Marvell at RSA 2017

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Andrew Marvell Society

For the 2017 RSA in Chicago, the Andrew Marvell Society welcomes submissions on topics such as

• Non-Historicist Approaches to Marvell
• Cognitive/Evolutionary Approaches to Marvell
• Marvell and Holland
• Marvell and Religion
• Marvell and the Duke of Buckingham

Please send CVs and proposals (max. 150 words) to Alex Garganigo ( by 24 May 2016.

Non-Historicist Approaches to Marvell

Historicism has been the reigning mode in Marvell studies for some time now. But as critics such as Derek Hirst and Steven Zwicker have shown, some of his work resists thick historicist micro-analysis; its core lies elsewhere. What new and old methods should we deploy, either in resistance to or in tandem with historicism, to further our understanding of this self-denying, enigmatic writer? Should we return to theory, assuming we ever left it? What can, for example, disability studies or cognitive/evolutionary studies reveal? Marvell's career might look very different through one or more of these grids.

Cognitive Marvells

Bridging the sciences and humanities, cognitive/evolutionary critics have asked questions largely rendered heterodox by the linguistic and cultural turns. What do texts reveal about human nature and the human mind? How do they encode and reproduce mindsets that can prove adaptively useful in different environments, natural and cultural? How do stories represent both competition and cooperation within groups? Marvell's lyrics and satires seem ripe for reevaluation from a perspective that refuses to deny cultural constructionism while also admitting the force of biology and evolution.

The Dutch Connection: Marvell and the Netherlands

We surmise that Marvell spoke Dutch well enough to act as a spy in Holland and that despite the anti-Dutch jingoism of "The Character of Holland," an awareness of literary and cultural developments in the Netherlands informs his work. How, for example, did Dutch newsbooks, pamphlets, and visual culture influence texts as various as Upon Appleton House and The Rehearsal Transpros'd? New perpsectives on Marvell's Dutch connections and influences would be welcome.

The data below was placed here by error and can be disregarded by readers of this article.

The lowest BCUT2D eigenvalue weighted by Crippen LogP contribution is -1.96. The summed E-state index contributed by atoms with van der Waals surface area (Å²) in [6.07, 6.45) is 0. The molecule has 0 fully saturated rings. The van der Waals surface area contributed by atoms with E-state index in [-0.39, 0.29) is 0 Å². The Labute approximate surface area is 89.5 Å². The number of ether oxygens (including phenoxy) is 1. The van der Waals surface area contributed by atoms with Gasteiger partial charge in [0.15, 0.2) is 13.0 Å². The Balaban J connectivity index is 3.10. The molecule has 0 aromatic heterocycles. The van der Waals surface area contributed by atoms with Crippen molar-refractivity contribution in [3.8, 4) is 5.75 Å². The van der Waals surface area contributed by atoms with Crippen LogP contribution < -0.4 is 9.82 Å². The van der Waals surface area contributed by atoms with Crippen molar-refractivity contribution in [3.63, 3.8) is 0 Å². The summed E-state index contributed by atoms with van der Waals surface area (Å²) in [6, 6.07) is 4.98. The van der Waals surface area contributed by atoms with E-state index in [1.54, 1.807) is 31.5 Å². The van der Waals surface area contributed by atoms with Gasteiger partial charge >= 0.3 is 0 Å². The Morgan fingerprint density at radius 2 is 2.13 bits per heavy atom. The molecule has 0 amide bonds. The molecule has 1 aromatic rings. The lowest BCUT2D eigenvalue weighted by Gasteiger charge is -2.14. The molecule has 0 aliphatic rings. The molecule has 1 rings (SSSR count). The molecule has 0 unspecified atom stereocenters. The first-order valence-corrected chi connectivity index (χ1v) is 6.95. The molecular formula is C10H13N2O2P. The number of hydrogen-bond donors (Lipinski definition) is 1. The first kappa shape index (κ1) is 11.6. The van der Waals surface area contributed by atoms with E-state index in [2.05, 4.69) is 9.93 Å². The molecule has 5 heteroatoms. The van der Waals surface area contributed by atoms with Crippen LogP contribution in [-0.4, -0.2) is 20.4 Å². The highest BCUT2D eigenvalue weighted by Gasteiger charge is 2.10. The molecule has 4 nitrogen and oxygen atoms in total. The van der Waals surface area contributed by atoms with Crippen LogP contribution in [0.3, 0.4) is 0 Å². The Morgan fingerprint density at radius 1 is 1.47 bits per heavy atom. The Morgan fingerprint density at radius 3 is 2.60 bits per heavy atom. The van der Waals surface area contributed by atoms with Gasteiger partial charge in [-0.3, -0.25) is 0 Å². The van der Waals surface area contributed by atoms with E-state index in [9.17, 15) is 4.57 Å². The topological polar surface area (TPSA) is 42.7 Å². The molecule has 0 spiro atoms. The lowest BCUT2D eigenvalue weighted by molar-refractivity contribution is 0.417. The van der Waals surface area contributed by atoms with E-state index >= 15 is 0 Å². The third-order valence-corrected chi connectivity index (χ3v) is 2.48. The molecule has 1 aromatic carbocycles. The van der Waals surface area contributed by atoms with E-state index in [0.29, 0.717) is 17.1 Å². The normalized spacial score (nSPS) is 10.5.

Marvell and Religion

The tolerationism and anti-clericalism of Marvell's Restoration writings have been much studied of late. Yet his personal beliefs about the finer points of religious doctrine and discipline have proved harder to pin down, not to mention his involvement in Nonconformist networks of many kinds. Papers on these and related issues, including an apparent flirtation with Catholicism in his youth, can help place Marvell more securely on the map of the seventeenth century's politics of religion.

Marvell and Buckingham

George Villiers, second Duke of Buckingham, began the Restoration as the richest man in England after Charles II. By the late 1680s, however, he had squandered much of his wealth. Along the way this mercurial figure flirted with religious, political, and even technological movements of many kinds and helped found the Whig party. He was almost certainly a patron of Marvell, whose Rehearsal Transpros'd extends and outgoes the political and ecclesiastical implications of Buckingham and company's The Rehearsal. If we conceive of Buckingham not as the center of a circle of writers but as an important node in a set of overlapping networks of cultural actors, what new things do we learn about Marvell's writings early and late, from the Villiers elegy to the Account of the Growth of Popery and Arbitrary Government?

See also the CFPs for these sessions in the "Literature CFPs for RSA 2017 Chicago" section of the RSA's website at